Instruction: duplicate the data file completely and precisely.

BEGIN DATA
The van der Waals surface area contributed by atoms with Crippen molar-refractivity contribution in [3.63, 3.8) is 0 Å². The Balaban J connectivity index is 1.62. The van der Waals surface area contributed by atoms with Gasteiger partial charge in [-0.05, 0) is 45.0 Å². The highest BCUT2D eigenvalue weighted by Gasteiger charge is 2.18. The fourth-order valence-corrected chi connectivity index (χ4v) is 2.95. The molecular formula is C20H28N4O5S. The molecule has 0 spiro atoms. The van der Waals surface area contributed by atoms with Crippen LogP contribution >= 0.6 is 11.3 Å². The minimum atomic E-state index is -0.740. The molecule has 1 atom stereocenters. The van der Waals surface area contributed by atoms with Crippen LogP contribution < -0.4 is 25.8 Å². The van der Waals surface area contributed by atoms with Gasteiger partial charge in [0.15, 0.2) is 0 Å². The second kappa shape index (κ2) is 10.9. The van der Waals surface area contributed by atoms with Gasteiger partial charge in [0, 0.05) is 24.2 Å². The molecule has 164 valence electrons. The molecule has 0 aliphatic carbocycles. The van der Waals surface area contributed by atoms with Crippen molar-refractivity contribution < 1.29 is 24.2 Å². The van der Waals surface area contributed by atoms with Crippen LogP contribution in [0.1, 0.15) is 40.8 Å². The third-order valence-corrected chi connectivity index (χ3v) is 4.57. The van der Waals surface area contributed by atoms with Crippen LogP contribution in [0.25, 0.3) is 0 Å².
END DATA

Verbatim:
The van der Waals surface area contributed by atoms with Crippen molar-refractivity contribution in [3.63, 3.8) is 0 Å². The Balaban J connectivity index is 1.62. The van der Waals surface area contributed by atoms with Gasteiger partial charge in [-0.05, 0) is 45.0 Å². The highest BCUT2D eigenvalue weighted by Gasteiger charge is 2.18. The fourth-order valence-corrected chi connectivity index (χ4v) is 2.95. The molecular formula is C20H28N4O5S. The molecule has 0 spiro atoms. The van der Waals surface area contributed by atoms with Crippen LogP contribution >= 0.6 is 11.3 Å². The minimum atomic E-state index is -0.740. The molecule has 1 atom stereocenters. The van der Waals surface area contributed by atoms with Crippen LogP contribution < -0.4 is 25.8 Å². The van der Waals surface area contributed by atoms with Gasteiger partial charge in [0.15, 0.2) is 0 Å². The second kappa shape index (κ2) is 10.9. The van der Waals surface area contributed by atoms with Gasteiger partial charge in [0, 0.05) is 24.2 Å². The molecule has 164 valence electrons. The molecule has 0 aliphatic carbocycles. The van der Waals surface area contributed by atoms with Crippen molar-refractivity contribution < 1.29 is 24.2 Å². The van der Waals surface area contributed by atoms with Crippen LogP contribution in [0.1, 0.15) is 40.8 Å². The third-order valence-corrected chi connectivity index (χ3v) is 4.57. The van der Waals surface area contributed by atoms with Crippen LogP contribution in [0.25, 0.3) is 0 Å².